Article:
2014 elections review:Hawaii primary still too close to call

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August 11, 2014

By Ballotpedia's Congressional team

Hawaii

The fate of the Democratic nominee in the race for the Senate seat lies in the hands of a few thousand voters after the race was deemed too close to call. Voters in two precincts in the Puna District of Hawaii's Big Island who would normally vote in person will instead have the opportunity to cast absentee ballots after they were unable to cast ballots when two polling sites were closed because of damage caused by Tropical Storm Iselle.[1][2]

Incumbent Brian Schatz and Rep. Colleen Hanabusa were separated by fewer than 2,000 votes out of more than 230,000 ballots cast.[3]

By law, election officials have 21 days to conduct an election, but the state is still working to restore essential services following the tropical storms.[1]

U.S. Senate

See also: United States Senate special election in Hawaii, 2014

Hawaii will hold a special election for the U.S. Senate in 2014. The special election will be held to fill the vacancy left by the death of Senator Daniel Inouye (D).[4]

The results of the Democratic primary remained too close to call. Colleen Hanabusa and incumbent Brian Schatz were separated by less than one percent, or approximately 2,000 votes out of the more than 230,000 votes.[5][6]

Voters in two precincts in the Puna District of Hawaii's Big Island who would normally vote in person will instead have the opportunity to cast absentee ballots after they were unable to cast ballots when two polling sites were closed because of damage caused by Tropical Storm Iselle.[1] While election officials have 21 days to conduct an election, there is currently no timeline in place for when the winner will be determined.[1]

On December 26, 2012, Governor of Hawaii Neil Abercrombie (D) appointed his Lieutenant Governor Brian Schatz to fill the seat's vacancy.[7]

On June 17, 2013, the Hawaii Democratic Party filed a lawsuit in federal court seeking to close its primary to all except registered Democrats.[8] Currently, Hawaii does not ask voters to choose a party when they register to vote. This is the first time any state Democratic Party has ever filed a lawsuit to close an open primary.[9]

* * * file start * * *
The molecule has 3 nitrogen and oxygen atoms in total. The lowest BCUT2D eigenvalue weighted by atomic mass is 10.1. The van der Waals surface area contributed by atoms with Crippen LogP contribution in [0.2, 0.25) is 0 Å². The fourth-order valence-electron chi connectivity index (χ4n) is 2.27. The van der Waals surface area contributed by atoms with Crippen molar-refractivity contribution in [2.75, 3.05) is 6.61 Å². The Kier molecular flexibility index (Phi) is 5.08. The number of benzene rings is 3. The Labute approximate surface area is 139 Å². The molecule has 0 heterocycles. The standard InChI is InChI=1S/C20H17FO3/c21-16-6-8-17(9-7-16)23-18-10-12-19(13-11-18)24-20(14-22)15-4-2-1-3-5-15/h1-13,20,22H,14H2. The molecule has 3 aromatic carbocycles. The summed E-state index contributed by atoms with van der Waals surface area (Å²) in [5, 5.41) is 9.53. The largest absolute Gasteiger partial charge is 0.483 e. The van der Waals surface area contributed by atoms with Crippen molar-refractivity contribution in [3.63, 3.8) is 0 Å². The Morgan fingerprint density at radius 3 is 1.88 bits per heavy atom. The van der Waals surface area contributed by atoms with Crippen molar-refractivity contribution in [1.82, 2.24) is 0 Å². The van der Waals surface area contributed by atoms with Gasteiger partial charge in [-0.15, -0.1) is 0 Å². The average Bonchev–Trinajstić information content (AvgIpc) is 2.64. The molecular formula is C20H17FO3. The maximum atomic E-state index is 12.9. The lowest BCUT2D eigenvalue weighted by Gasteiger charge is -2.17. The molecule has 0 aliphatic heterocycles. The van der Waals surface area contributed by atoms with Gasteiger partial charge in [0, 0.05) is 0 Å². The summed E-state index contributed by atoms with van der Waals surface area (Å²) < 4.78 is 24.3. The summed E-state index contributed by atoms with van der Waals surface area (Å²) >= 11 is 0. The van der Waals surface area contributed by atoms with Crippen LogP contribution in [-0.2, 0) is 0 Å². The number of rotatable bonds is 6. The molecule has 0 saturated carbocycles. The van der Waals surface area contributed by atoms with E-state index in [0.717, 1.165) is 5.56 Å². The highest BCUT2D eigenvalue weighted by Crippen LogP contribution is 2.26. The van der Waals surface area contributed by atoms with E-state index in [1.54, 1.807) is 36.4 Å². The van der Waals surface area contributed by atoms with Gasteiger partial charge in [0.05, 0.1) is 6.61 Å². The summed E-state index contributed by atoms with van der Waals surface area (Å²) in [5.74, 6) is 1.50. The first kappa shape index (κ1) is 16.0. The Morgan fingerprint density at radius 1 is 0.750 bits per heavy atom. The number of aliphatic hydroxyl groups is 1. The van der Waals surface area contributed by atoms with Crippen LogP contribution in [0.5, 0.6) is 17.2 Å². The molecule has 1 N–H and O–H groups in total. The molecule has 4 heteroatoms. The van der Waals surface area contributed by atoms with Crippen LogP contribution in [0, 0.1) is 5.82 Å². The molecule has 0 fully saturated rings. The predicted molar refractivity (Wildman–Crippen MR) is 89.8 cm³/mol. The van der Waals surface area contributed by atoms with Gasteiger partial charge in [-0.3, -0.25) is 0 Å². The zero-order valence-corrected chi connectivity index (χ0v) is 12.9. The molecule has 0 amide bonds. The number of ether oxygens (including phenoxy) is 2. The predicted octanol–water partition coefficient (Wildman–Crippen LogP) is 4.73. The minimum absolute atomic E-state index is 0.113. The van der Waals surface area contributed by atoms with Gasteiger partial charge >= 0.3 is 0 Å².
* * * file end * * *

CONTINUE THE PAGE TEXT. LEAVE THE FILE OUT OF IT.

The winner of the contested Democratic primary is a favorite for the general election in the heavily Democratic state.[10] The winner of the primary will face businessman and former state Representative Cam Cavasso (R) in the general election.[6]

U.S. Senate, Hawaii Democratic Primary, 2014
Candidate Vote % Votes
Green check mark transparent.pngBrian Schatz Incumbent 49.3% 115,445
Colleen Hanabusa 48.6% 113,663
Brian Evans 2.1% 4,842
Total Votes 233,950
Source: Hawaii Office of Elections
U.S. Senate, Hawaii Republican Primary, 2014
Candidate Vote % Votes
Green check mark transparent.pngCam Cavasso 72.3% 25,874
John Roco 12.4% 4,425
Harry Friel 9.7% 3,477
Eddie Pirkowski 5.7% 2,033
Total Votes 35,809
Source: Hawaii Office of Elections
U.S. Senate, Hawaii No Party Primary, 2014
Candidate Vote % Votes
Joy Allison 67.8% 388
Art Reyes 32.2% 184
Total Votes 572
Source: Hawaii Office of Elections

U.S. House

See also: United States House of Representatives elections in Hawaii, 2014

There are two seats up for grabs in the Hawaii's 2014 congressional elections. The Democratic Party currently holds both seats.

Members of the U.S. House from Hawaii -- Partisan Breakdown
Party As of November 2014 After the 2014 Election
     Democratic Party 2 2
     Republican Party 0 0
Total 2 2

District 1

See also: Hawaii's 1st Congressional District elections, 2014

Heading into the election the incumbent is Colleen Hanabusa (D), who was first elected in 2010. She announced her decision to run for the U.S. Senate seat on May 2, 2013.[11][12]

State Representative Mark Takai beat out six challengers for the nomination in the Democratic primary. He will face Charles Djou, who beat out serial candidate Allan Levene in the Republican primary.[13] Djou previously represented the 1st District from 2010 to 2011.[14][15]

U.S. House, Hawaii District 1 Democratic Primary, 2014
Candidate Vote % Votes
Green check mark transparent.pngMark Takai 44.5% 52,736
Donna Kim 28.4% 33,678
Stanley Chang 10.2% 12,135
Ikaika Anderson 6.7% 7,937
Will Espero 3.8% 4,555
Joey Manahan 3.8% 4,495
Kathryn Xian 2.6% 3,039
Total Votes 118,575
Source: Hawaii Office of Elections
U.S. House, Hawaii District 1 Republican Primary, 2014
Candidate Vote % Votes
Green check mark transparent.pngCharles Djou 96.4% 20,802
Allan Levene 3.6% 777
Total Votes 21,579
Source: Hawaii Office of Elections
U.S. House, Hawaii District 1 No Party Primary, 2014
Candidate Vote % Votes
Robert Meyer 51.3% 99
Calvin Griffin 48.7% 94
Total Votes 193
Source: Hawaii Office of Elections

District 2

See also: Hawaii's 2nd Congressional District elections, 2014

Heading into the election the incumbent is Tulsi Gabbard (D), who was first elected in 2012. She was elected with 77% of the vote in 2012. She ran unopposed in the Democratic primary.

Kawika Crowley beat out Marissa Capelouto for the nomination on the Republican ticket. Libertarian candidate Joe Kent will also appear on the general election ballot after he ran unopposed in the primary.[13]

U.S. House, Hawaii District 2 Republican Primary, 2014
Candidate Vote % Votes
Green check mark transparent.pngKawika Crowley 56.8% 9,094
Marissa Capelouto 43.2% 6,926
Total Votes 16,020
Source: Hawaii Office of Elections

See also

External links

References